The heat exchanger is a coaxial design where the refrigerant runs through a tube on the ID of the heat exchanger and the building loop water runs between the refrigerant tube and an outer tube. During cooling, the lower temperature water draws the heat away from the compressed hot gas of the refrigerant. The water leaves the heat exchanger with a higher temperature and the refrigerant leaves as high-pressure low temperature liquid. This is shown as the second line on the PE chart below:
During heating, the refrigerant enters the heat exchanger after leaving the metering device as a low temperature low pressure mixture of gas and liquid. It draws heat from the building water loop and exits as warm temperature low pressure gas.
In order to fit the heat exchanger in the smallest amount of space, they have been coiled as shown above. The goal of this system is to reject/draw the most amount of heat in the shortest length of heat exchanger.
When there is a call for cooling/heating an automatic water valve located on the discharge of the heat exchanger will open, allowing the building water to travel through the heat exchanger.
Thermal Expansion Device
Again, in the cooling cycle, the high-pressure low temperature refrigerant liquid leaves the heat exchanger and moves toward the thermal expansion device. This controls the flow of refrigerant into the coil. The thermal metering device separates the low-pressure part of the cycle from the high-pressure part coming from the compressor. When the refrigerant moves into the low-pressure area it “evaporates” and cools very rapidly. This is represented as the third line in the PE chart for R410a shown below, the refrigerant goes from a high-pressure medium temperature liquid to a low pressure low temperature mixture of liquid and gas.
Just separating the high pressure and low-pressure areas could easily be done by just a specifically sized orifice, but the thermal expansion device actively monitors the temperature of the refrigerant leaving the coil and adjusts to get the proper amount of cooling through the coil.
The Power Element Bulb Pressure sensor is installed against the refrigerant pipe leaving the coil so that it can sense the temperature. The tube from the bulb then routes to the top of the metering device. There is a fluid inside the bulb and the tube that either expands or contracts based on the temperature of the refrigerant leaving the coil. When the temperature of the refrigerant leaving the coil is too high, the fluid expands and acts against a diaphragm that then pushes the valve in the device open further allowing more refrigerant to enter the coil. If the coil is too cold, the fluid will contract closing the valve and releasing less refrigerant. In a world of smart homes and connected devices, it is a great piece of technology that relies on materials for control, not an electronic sensor and actuator.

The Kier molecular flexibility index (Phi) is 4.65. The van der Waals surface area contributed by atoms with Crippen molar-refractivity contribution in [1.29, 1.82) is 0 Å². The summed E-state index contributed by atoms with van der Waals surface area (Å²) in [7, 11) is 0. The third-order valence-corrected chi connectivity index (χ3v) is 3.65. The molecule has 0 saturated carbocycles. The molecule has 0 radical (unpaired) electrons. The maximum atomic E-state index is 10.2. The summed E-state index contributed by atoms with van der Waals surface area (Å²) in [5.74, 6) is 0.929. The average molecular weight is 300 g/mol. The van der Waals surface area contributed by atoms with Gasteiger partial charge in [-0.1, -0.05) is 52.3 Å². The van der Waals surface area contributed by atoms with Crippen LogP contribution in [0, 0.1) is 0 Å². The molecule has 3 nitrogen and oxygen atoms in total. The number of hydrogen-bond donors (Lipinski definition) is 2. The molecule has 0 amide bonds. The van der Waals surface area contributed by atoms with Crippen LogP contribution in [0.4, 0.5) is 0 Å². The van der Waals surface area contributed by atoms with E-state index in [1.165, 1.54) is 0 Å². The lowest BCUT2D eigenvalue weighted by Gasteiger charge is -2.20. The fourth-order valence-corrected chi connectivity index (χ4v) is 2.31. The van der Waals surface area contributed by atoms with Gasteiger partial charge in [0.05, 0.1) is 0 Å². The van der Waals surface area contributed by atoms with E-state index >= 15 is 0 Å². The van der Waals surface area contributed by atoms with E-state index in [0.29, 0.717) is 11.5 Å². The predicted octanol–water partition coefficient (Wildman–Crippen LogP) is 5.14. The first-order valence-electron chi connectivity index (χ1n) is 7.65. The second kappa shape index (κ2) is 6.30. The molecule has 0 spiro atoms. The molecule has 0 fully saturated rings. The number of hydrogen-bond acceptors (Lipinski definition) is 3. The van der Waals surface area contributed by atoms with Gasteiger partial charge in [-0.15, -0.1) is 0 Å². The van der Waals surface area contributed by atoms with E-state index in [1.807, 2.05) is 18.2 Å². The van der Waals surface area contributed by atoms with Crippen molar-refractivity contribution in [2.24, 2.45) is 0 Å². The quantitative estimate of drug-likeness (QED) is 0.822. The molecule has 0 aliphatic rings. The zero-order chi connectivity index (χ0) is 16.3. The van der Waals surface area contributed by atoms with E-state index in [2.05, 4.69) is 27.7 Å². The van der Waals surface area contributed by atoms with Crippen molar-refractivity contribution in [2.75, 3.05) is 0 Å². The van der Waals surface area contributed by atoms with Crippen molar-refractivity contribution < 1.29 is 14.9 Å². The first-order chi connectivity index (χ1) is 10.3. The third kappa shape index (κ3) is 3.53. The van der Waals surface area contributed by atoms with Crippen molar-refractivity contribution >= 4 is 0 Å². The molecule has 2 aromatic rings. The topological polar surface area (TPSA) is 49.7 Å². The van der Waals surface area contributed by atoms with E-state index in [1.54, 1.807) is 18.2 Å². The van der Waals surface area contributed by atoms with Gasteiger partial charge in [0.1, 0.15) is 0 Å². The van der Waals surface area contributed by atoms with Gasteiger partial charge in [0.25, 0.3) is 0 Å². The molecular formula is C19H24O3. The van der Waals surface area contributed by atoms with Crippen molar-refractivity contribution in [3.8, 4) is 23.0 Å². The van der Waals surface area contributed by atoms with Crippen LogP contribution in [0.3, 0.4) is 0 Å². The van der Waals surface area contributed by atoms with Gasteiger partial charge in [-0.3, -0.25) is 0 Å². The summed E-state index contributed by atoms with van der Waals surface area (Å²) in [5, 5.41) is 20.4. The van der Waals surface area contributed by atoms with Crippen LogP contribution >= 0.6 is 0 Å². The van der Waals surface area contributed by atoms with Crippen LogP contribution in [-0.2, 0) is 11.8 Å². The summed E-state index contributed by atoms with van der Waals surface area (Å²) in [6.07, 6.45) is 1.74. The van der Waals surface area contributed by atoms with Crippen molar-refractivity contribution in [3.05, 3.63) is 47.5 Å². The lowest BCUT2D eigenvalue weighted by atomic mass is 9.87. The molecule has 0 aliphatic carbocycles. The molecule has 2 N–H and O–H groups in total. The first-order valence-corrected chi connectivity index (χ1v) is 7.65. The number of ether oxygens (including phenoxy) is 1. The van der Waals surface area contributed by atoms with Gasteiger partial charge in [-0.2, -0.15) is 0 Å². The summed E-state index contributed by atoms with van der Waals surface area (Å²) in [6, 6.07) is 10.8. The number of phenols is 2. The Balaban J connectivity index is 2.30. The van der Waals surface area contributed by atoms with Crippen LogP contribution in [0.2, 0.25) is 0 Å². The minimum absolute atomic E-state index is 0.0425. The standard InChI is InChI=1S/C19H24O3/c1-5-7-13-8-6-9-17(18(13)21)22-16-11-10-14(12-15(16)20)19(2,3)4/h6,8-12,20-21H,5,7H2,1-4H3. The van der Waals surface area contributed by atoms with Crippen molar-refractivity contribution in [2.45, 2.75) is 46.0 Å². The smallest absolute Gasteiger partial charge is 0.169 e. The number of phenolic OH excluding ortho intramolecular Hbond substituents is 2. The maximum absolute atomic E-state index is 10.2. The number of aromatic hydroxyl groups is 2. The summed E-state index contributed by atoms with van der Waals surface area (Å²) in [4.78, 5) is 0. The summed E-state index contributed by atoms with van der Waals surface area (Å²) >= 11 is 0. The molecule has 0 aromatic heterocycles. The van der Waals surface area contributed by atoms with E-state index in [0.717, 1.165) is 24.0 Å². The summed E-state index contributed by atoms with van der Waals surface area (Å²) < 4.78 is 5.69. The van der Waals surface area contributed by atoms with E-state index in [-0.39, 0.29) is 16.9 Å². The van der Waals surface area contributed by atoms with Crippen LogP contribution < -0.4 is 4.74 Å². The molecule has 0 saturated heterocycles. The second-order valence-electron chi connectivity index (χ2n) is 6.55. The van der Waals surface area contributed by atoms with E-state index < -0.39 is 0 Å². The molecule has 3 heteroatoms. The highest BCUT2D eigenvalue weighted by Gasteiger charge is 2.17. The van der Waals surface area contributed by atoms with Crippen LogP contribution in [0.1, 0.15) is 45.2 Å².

When the cycle is reversed for heating, the thermal metering device has an integral check valve that allows the high-pressure low temperature refrigerant to pass in the opposite direction into the heat exchanger. In older versions, the check valve was located on a separate circuit that bypassed the thermal metering device.
The coil is designed to facilitate heat transfer from the air to the refrigerant. The goal of the coil design is to increase the surface area of the contact between the coil and the air. The coil is a series of tubes that are “coiled” back and forth. In between the tubes there are fins, mostly 14-15 fins/inch, that provide a large surface area for heat transfer. The size of the coil and the number of refrigerant circuits through the coil are designed to provide the right amount of cooling/heating to the space. During cooling, as the air passes through the coil it transfers the heat from the air to the refrigerant. On the PE chart, this completes the cycle turning the low temperature mixture of gas and liquid into low pressure medium temperature gas, ready to be compressed and to start the cycle over again.
The second largest user of electricity in the WSHP is the fan. The fan is designed in combination with the coil to provide the space with the proper amount of conditioning depending on the size of the unit. Most units today use a fan that has an Electro-Commutated Motor (ECM) for the highest efficiency. The Engineered Comfort Serenity WSHP line has a cooling and heating CFM and the fan adjusts based on the call for conditioning.
The refrigerant follows the paths below depending on cooling or heating:
- High Pressure Hot Gas leaves the compressor and enters the 4-way reversing valve
- The 4-way mixing valve directs the flow to the heat exchanger
- The now high-pressure lower temp liquid leaves the heat exchanger and enters the thermal expansion device
- Upon passing the expansion device and entering the evaporator coil, the refrigerant becomes low pressure very low temperature gas/liquid mixture
- The coil cools the air passing through it and refrigerant becomes low pressure medium temperature gas and moves back toward the compressor
- High Pressure Hot Gas leaves the compressor and enters the 4-way reversing valve
- The 4-way reversing valve directs the flow to the coil
- The high-pressure hot gas warms the air passing over the coil and becomes a lower temperature high pressure liquid that is directed towards the thermal expansion device
- Through the expansion device the refrigerant becomes a low-pressure low temperature gas/liquid mixture and cycles towards the heat exchanger
- In the heat exchanger the low-pressure low temperature liquid becomes a low-pressure medium temperature gas and moves back toward the compressor
Water Source Heat Pump
For many reasons including low investment cost, efficiency, ease of maintenance, building aesthetics, and comfort the Water Source Heat Pump System is an excellent choice for a high-rise residential development. This is one article in a series of articles focused on water source heat pump systems. If we can do anything to help you with your system design, please reach out to Matthew Crump at firstname.lastname@example.org.